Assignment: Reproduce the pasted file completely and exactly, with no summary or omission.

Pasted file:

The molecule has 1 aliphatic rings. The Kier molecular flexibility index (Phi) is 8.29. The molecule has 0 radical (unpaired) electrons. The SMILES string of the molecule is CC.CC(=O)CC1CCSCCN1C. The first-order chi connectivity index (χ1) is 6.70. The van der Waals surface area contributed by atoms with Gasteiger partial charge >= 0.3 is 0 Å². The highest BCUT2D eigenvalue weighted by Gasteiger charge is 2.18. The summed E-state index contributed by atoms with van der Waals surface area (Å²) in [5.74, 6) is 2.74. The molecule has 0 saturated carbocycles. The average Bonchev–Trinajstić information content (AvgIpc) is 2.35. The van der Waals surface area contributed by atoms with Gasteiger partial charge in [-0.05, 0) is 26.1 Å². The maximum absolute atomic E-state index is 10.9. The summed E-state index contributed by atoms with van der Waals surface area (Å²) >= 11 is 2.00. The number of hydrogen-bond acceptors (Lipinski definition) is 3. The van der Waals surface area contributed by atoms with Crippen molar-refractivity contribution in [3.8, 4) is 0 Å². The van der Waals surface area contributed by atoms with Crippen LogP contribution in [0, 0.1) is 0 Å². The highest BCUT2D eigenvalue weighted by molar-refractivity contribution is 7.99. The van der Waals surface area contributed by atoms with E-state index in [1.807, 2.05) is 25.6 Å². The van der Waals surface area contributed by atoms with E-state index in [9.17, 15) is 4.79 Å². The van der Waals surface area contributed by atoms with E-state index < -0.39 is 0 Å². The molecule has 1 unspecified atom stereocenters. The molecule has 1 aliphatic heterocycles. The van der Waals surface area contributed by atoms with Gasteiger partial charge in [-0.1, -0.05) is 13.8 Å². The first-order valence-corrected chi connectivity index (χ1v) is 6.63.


The molecule has 1 aliphatic rings. The Kier molecular flexibility index (Phi) is 8.29. The molecule has 0 radical (unpaired) electrons. The SMILES string of the molecule is CC.CC(=O)CC1CCSCCN1C. The first-order chi connectivity index (χ1) is 6.70. The van der Waals surface area contributed by atoms with Gasteiger partial charge >= 0.3 is 0 Å². The highest BCUT2D eigenvalue weighted by Gasteiger charge is 2.18. The summed E-state index contributed by atoms with van der Waals surface area (Å²) in [5.74, 6) is 2.74. The molecule has 0 saturated carbocycles. The average Bonchev–Trinajstić information content (AvgIpc) is 2.35. The van der Waals surface area contributed by atoms with Gasteiger partial charge in [-0.05, 0) is 26.1 Å². The maximum absolute atomic E-state index is 10.9. The summed E-state index contributed by atoms with van der Waals surface area (Å²) >= 11 is 2.00. The number of hydrogen-bond acceptors (Lipinski definition) is 3. The van der Waals surface area contributed by atoms with Crippen molar-refractivity contribution in [3.8, 4) is 0 Å². The van der Waals surface area contributed by atoms with Crippen LogP contribution in [0, 0.1) is 0 Å². The highest BCUT2D eigenvalue weighted by molar-refractivity contribution is 7.99. The van der Waals surface area contributed by atoms with E-state index in [1.807, 2.05) is 25.6 Å². The van der Waals surface area contributed by atoms with E-state index in [9.17, 15) is 4.79 Å². The van der Waals surface area contributed by atoms with E-state index < -0.39 is 0 Å². The molecule has 1 unspecified atom stereocenters. The molecule has 1 aliphatic heterocycles. The van der Waals surface area contributed by atoms with Gasteiger partial charge in [-0.1, -0.05) is 13.8 Å². The first-order valence-corrected chi connectivity index (χ1v) is 6.63.